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Written Action Plan for Asthma


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Original and Validated Translations

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Introduction

The Written Action Plan (WAP) for clinical settings is meant to assist in the self-management of patients’ asthma following a clinic medical visit.

Objectives

To develop a written self-management plan to be used in the clinic setting, in line with national guidelines recommendations:

  • Based on scientific evidence and expert opinions;
  • Facilitating self-assessment by linking the Asthma Quiz for Kids and control zones;
  • Perceived as relevant and clear by asthmatic children, adolescents, and adults;
  • Designed to facilitate its uptake and dispensing by health care professionals.

Development and validation

The Written Action Plan (WAP) was developed using the standard Kirshner and Guaytt's approach for instrument development. The initial prototype was inspired by self-management plans in randomised controlled trials, two surveys of asthma educators in the United Kingdom and Quebec, international expert opinions, and the 2004 Canadian Asthma Guidelines. The initial prototype was tested for clarity with cognitive interviews and revised in an iterative fashion by 97 parents and their asthmatic children aged 1 to 17 years. The versions were revised until 85% clarity and perceived relevance were obtained. Two versions emerged, one for the usual clinic setting and one for the acute care setting. After feedback, the final versions were approved by La Direction scientifique du suivi et de l’usage optimal du Conseil du Médicament and its committees, our international consultant committee, and expert groups. Using the back-translation technique, we simultaneously designed and tested the French and English versions.

Instrument

This tool is specifically designed for patients who are seen by their treating physician for a medical visit. It focuses on the maintenance of asthma control [green zone], the appropriate measures to take in case of deterioration [yellow zone] and when to seek urgent care [red zone]. Each zone identified by symptoms and symbolised by traffic light colors.

The Written Action Plan (WAP) transcends from the traditional concept of former self-management plan in that it clearly provides a template for both pharmacologic and non-pharmacologic management of asthma. It is intended to assist patients in self-assessment and self-management of their asthma by:

  • Linking the result obtain on the validated Asthma Quiz for Kids with one of the three control zones;
  • Structuring the pharmacologic recommendations along with national recommendations to maintain and/or regain asthma control;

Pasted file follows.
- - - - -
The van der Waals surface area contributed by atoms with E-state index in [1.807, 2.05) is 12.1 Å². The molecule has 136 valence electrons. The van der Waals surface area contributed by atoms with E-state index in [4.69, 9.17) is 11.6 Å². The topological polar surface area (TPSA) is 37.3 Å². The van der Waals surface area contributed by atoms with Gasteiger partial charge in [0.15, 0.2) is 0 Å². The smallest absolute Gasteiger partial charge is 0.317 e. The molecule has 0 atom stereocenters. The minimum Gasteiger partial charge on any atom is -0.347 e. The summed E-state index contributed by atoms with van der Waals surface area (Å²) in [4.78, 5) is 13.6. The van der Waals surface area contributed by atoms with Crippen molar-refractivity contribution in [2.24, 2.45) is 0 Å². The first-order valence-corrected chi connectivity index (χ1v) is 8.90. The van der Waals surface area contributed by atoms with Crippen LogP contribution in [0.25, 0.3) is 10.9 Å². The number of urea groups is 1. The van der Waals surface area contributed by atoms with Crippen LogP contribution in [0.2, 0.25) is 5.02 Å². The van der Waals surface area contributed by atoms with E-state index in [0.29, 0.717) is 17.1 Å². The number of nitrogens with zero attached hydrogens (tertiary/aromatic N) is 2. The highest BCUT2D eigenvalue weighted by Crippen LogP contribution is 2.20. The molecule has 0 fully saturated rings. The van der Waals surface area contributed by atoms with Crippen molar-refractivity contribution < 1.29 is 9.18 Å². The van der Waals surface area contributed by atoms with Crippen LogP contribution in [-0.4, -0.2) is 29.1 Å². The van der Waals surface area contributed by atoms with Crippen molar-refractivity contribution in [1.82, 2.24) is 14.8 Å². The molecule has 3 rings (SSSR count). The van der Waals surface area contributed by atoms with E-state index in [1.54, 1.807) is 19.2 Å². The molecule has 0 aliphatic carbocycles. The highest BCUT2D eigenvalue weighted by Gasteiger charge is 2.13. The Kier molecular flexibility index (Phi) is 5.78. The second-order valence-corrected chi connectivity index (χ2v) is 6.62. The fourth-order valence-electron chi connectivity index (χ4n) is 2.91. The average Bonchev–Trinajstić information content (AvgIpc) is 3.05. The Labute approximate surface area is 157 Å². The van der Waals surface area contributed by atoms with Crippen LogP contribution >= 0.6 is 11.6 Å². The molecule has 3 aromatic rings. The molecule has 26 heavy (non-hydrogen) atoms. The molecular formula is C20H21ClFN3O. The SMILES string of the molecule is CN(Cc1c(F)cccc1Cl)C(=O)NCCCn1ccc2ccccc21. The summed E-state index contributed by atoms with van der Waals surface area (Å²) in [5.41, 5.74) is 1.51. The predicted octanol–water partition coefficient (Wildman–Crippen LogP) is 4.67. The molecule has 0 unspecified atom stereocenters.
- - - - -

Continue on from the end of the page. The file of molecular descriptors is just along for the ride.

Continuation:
• Promoting non-pharmacologic approaches to manage asthma control recommended by the Canadian Asthma Consensus (e.g. seeking help from pharmacists and asthma educators (asthma education), avoiding asthma triggers (environmental control), taking medication as prescribed (compliance), retaking the Asthma Quiz for Kids (self-assessment), and seeing their doctor regularly (regular medical review)).

In addition, three features were intended to facilitate dispensing of the self-management plan by physicians and asthma educators namely the:

  1. Use of the “fill-in-the-blank” method to reduce the amount of writing;
  2. Design as an educational tool; and
  3. Triplicate document where:
    • The prescription is the first copy;
    • The replica for the medical chart is the second copy;
    • The self-management plan for the patient is the third copy.

The Written Action Plan (WAP) applies to children, adolescents, and also to adults; it is available in French and English, and is offered as a communication tool between patients and health care professionals (physicians, pharmacists, asthma educators).

Clinical use

The Written Action Plan (WAP) for clinical settings is currently being used in hospitals and clinics across the province of Québec.

Contact Person: Patricia Côté, Réseau québécois de l’enseignement sur l’asthme et la MPOC [Quebec Network for asthma and COPD education]: www.rqam.ca.

Original and validated language

  • Canadian French
  • Canadian English

References

  1. Ducharme FM, Noya F, McGillivray D et al. Two for one: a self-management plan coupled with a prescription sheet for children with asthma. Can Respir J.2008;15(7):347-354. http://www.ncbi.nlm.nih.gov/pubmed/18949103
  2. Ducharme FM, Bhogal SK. The role of written action plans in childhood asthma. Curr Opin Allergy Clin Immunol. 2008;8(2):177-188. http://www.ncbi.nlm.nih.gov/pubmed/18317029

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Updated on 6/1/2016
Created on 6/1/2016
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